- Fast-growing, tall stems and large leaves
- Cream flowers in summer
- Stem remains in winter but leaves drop
- Large (15cm+ wide) heart or spade-shaped leaves
- Stems have a zig-zag pattern
- Reddish veins in the leaf
In spring, Japanese Knotweed will spread very quickly. If a small clump of suspected Knotweed starts to proliferate and expand then this is a big warning sign.
The Law on Japanese Knotweed
In the UK, Japanese knotweed is classed as a controlled plant under the Wildlife and Countryside Act 1981 section 114 (2) (WCA 1981). It is not illegal to have Japanese Knotweed on your property, but you can be prosecuted for allowing it to spread.
According to surveys, only 49% of those who are aware of Japanese Knotweed know that they are legally responsible for controlling it. The penalty is not exactly harsh – it’s considered an antisocial act and thus can result in an ASBO.
The Anti-Social Behaviour, Crime and Policing Act 2014 states that failure to control Japanese Knotweed where it negatively impacts those in the community can result in a Community Protection Notice. There are also local powers granted under the Town & Country Planning Act 1990 section 215 that allows councils to force homeowners to clear up Japanese Knotweed. Non-compliance results in a fine.
Buying a Home With Japanese Knotweed
Prior to purchasing a home, Japanese Knotweed should be discovered by a surveyor – this is why independent surveyors like RICS Chartered Surveyors are advantageous when purchasing a home.
If a property owner knows about the Knotweed and fails to disclaim it then the buyer may be able to sue for damages, but this kind of case is difficult to prove unless there is some evidence that suggests the seller knew about the Knotweed problem but failed to disclose it. If you hire a surveyor and they fail to pick up Knotweed, which is later exposed as a problem, then you may be able to claim against their insurance.
For the most part, it’s important to exercise caveat emptor or ‘let the buyer beware’ when purchasing a home in the UK. As many as 5% of homes in the UK have some type of Knotweed growing on the premises – it’s always worthwhile checking, both yourself and with the assistance of a surveyor.
Japanese Knotweed and Mortgages
If Japanese Knotweed is presented in a survey then securing a mortgage could be more difficult. This generally depends on the category of Knotweed infestation. There are 4 categories of Knotweed infestation which are described by RICS.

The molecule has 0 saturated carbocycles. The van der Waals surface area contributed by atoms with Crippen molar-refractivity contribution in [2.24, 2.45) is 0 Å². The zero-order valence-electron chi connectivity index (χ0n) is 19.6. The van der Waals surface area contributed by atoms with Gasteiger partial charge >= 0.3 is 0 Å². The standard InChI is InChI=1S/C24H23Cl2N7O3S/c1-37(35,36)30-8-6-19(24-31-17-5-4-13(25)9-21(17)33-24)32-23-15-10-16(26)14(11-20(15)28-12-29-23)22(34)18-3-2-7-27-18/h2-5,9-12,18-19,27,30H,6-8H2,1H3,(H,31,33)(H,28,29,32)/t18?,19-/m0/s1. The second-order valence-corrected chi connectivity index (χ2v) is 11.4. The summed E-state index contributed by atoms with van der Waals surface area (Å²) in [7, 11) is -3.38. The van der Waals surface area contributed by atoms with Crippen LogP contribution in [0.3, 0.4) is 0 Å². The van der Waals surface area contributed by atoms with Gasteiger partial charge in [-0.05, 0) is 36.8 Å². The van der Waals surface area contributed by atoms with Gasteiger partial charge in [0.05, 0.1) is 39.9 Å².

Managing Director for Online Mortgage Advisor, Muglesto, said: “The main consideration for sellers (and buyers) is distance. Japanese knotweed infestations are separated into 4 categories: Knotweed Category 1 if it’s on a neighbouring property, and Category 4 if it’s within 7 meters and/or actually causing damage to the property.”
Your ability to secure a mortgage will likely only be affected if the Knotweed is close to your home. Otherwise, you might need to commit to removing the Knotweed as soon as you move in – the removal firm can provide you with an insurance-backed guarantee that your Knotweed will not return for a guaranteed period.
Selling a Home With Japanese Knotweed
If you find or are otherwise aware of Japanese Knotweed on your home or land, then failure to disclose this may result in action being taken against you.
Locating Japanese Knotweed that is closer than 7 metres to your home is more likely to cause issues – this is when RICS Surveyors will likely recommend further checks before putting the home up for sale.
Japanese Knotweed can drastically affect the value of a home, but this is rare. One extreme example is this couple in Broxbourne, Hertfordshire, who experienced a Japanese Knotweed infestation so bad that plants were sprouting through the floorboards.
This eroded the value of their house from around £300,000 to just £50,000. In such situations, insurance will rarely payout on the damage and cost of removing the Knotweed. This is why stopping Knotweed in its tracks is crucial if you do discover a Category 1 or 2 Knotweed infestation.
Japanese Knotweed and Buildings
The presence of Japanese Knotweed is a major concern for commercial builders and self-builders. It is essential to carry out a full Japanese Knotweed survey on any land prior to purchasing the plot for building.
Specialist surveys will also excavate the land to a depth of some 3 metres to screen for Knotweed rhizomes (roots).
Overall, Japanese Knotweed is becoming easier to treat. It is not the death sentence for a home that some believe it to be, but it’s also far from harmless. Tackling a Knotweed problem early is essential.
Chartered Surveyor Philip Santo FRICS,, said “RICS shares concerns that many people believe Japanese Knotweed poses a much greater risk than it really does. Since RICS issued guidance in 2012, the situation for buyers and sellers has greatly improved. For most affected properties there is now access to mortgage finance once an approved Japanese knotweed management plan is in place.”
Can you Remove Japanese Knotweed DIY?
It is possible, but many underestimate how difficult it is to kill off Knotweed for any reasonable period of time. Also, digging Knotweed and dumping it illegally is a criminal offence – it’s a controlled plant and needs to be disposed of according to correct legal protocol.